A book I read in one night in the summer was Polyamorous Love Song (BookThug, 2014) by my friend Jacob Wren, a writer from Canada. Full of razor-sharp humor, its plot is much more bizarre and theatrically constructed than The Transformation. But the concerns driving the work are similarly earnest and produced, I feel, with just as much mindfulness and care. Whereas I’ve recommended Spahr’s book to people working outside the art field—in science and environmental history, and they loved it—Jacob’s book is more eccentric and inward-looking towards art-and-life, an artists’ writer in a sense. His protagonists transpose their various performances into what you might want to call the “real life” in order to intensify both life’s perceptive stimulus and their own ethical position towards it. Perhaps you’ve read Tom McCarthy’s Remainder (Metronome, 2005). It’s similar in some ways, but still so much more grotesque and weird. It’s my favorite book by Jacob so far!
Regarding theory, I thought for a long time and finally I am choosing Rob Nixon’s Slow Violence and the Environmentalism of the Poor (Harvard University Press, 2011) because I already mentioned him above and because in many ways it’s a book about books as well. “Slow violence” basically refers to socio-environmental consequences that unfold too slowly to trigger a media spectacle (such as a Tsunami can). For this reason, Nixon writes, they are “often difficult to source, oppose, and once set in motion, to reverse.” Examples that he discusses are DDT, Bhopal, Chernobyl. It’s a book that asks you to rethink narratology in relation to temporalities, and to focus especially on slowing down your perception against the background of digital acceleration. Coming from ecocriticism and literary studies, Nixon focuses on the question of how writers can contribute to making drawn out ecological processes more tangible to our senses and imagination while continuing to propose both philosophical and formal questions. A lot of Nixon’s analyses and ideas, I feel, have relevance to cultural producers working in other mediums than writing as well—artists, curators, filmmakers… I just saw the Laura Poitras exhibition at Artists Space in Manhattan. Although dealing more with the messy ideological entanglements of post-9/11 politics than, say, the eco-sociological ruptures of petro-capitalism that are no doubt connected, her film The Oath (2010) is a masterful example of art that engages serious research and “worldly matters”. The film produces a sense of complexity, urgency, and criticality that makes your head spin. But without applying heroism or preaching! Other books I would recommend are Julian Assange’s When Google Met Wikileaks, Lauren Berlant’s Cruel Optimism, Kate Zambreno’s Heroines, the essays and speeches of Ursula K. LeGuin, and Chris Kraus’s Aliens & Anorexia. And, Clarice Lispector.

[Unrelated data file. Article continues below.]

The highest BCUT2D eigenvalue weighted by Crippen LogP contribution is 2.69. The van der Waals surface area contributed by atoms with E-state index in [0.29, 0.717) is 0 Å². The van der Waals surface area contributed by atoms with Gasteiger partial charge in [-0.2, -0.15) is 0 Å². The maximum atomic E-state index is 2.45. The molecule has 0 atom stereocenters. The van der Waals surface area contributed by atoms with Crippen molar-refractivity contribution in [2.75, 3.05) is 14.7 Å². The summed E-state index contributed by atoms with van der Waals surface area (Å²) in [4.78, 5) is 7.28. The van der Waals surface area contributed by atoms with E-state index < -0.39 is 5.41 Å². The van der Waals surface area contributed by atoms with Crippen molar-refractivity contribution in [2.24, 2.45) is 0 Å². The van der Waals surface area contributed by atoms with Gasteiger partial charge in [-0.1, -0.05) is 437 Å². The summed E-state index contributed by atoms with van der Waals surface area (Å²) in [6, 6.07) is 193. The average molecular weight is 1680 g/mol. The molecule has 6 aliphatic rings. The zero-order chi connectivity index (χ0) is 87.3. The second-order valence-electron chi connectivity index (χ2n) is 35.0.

A.N.: In 2011 you co-founded K. Verlag together with Charles Stankievech. How did the necessity arise for you to publish books? What was the first publication that you made and which is the most recent one?